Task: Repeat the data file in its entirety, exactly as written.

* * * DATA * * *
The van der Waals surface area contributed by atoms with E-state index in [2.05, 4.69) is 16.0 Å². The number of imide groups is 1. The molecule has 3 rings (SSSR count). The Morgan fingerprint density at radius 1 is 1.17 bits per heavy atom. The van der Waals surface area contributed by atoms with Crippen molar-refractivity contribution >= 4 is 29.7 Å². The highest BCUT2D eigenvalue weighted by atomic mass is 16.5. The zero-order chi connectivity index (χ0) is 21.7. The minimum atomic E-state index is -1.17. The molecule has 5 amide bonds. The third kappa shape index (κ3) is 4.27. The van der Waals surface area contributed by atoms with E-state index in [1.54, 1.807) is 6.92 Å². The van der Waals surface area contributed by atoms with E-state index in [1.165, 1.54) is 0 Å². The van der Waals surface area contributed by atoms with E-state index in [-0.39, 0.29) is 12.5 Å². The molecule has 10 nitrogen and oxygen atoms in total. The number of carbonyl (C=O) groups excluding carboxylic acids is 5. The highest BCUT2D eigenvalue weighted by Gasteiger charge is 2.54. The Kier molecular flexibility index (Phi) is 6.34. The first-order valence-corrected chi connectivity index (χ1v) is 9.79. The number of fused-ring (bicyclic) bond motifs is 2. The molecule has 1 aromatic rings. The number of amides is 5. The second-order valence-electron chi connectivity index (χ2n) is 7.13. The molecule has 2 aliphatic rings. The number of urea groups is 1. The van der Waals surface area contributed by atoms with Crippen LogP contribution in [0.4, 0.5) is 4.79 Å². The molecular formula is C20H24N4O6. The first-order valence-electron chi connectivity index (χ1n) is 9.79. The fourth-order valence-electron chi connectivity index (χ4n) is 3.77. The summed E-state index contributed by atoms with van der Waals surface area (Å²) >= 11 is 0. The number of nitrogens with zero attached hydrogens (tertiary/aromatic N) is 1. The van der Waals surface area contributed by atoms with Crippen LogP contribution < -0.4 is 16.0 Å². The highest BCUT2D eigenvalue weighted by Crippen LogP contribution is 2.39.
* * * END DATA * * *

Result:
The van der Waals surface area contributed by atoms with E-state index in [2.05, 4.69) is 16.0 Å². The number of imide groups is 1. The molecule has 3 rings (SSSR count). The Morgan fingerprint density at radius 1 is 1.17 bits per heavy atom. The van der Waals surface area contributed by atoms with Crippen molar-refractivity contribution >= 4 is 29.7 Å². The highest BCUT2D eigenvalue weighted by atomic mass is 16.5. The zero-order chi connectivity index (χ0) is 21.7. The minimum atomic E-state index is -1.17. The molecule has 5 amide bonds. The third kappa shape index (κ3) is 4.27. The van der Waals surface area contributed by atoms with E-state index in [1.54, 1.807) is 6.92 Å². The van der Waals surface area contributed by atoms with E-state index in [1.165, 1.54) is 0 Å². The van der Waals surface area contributed by atoms with E-state index in [-0.39, 0.29) is 12.5 Å². The molecule has 10 nitrogen and oxygen atoms in total. The number of carbonyl (C=O) groups excluding carboxylic acids is 5. The highest BCUT2D eigenvalue weighted by Gasteiger charge is 2.54. The Kier molecular flexibility index (Phi) is 6.34. The first-order valence-corrected chi connectivity index (χ1v) is 9.79. The number of fused-ring (bicyclic) bond motifs is 2. The molecule has 1 aromatic rings. The number of amides is 5. The second-order valence-electron chi connectivity index (χ2n) is 7.13. The molecule has 2 aliphatic rings. The number of urea groups is 1. The van der Waals surface area contributed by atoms with Crippen LogP contribution in [0.4, 0.5) is 4.79 Å². The molecular formula is C20H24N4O6. The first-order valence-electron chi connectivity index (χ1n) is 9.79. The fourth-order valence-electron chi connectivity index (χ4n) is 3.77. The summed E-state index contributed by atoms with van der Waals surface area (Å²) >= 11 is 0. The number of nitrogens with zero attached hydrogens (tertiary/aromatic N) is 1. The van der Waals surface area contributed by atoms with Crippen LogP contribution < -0.4 is 16.0 Å². The highest BCUT2D eigenvalue weighted by Crippen LogP contribution is 2.39.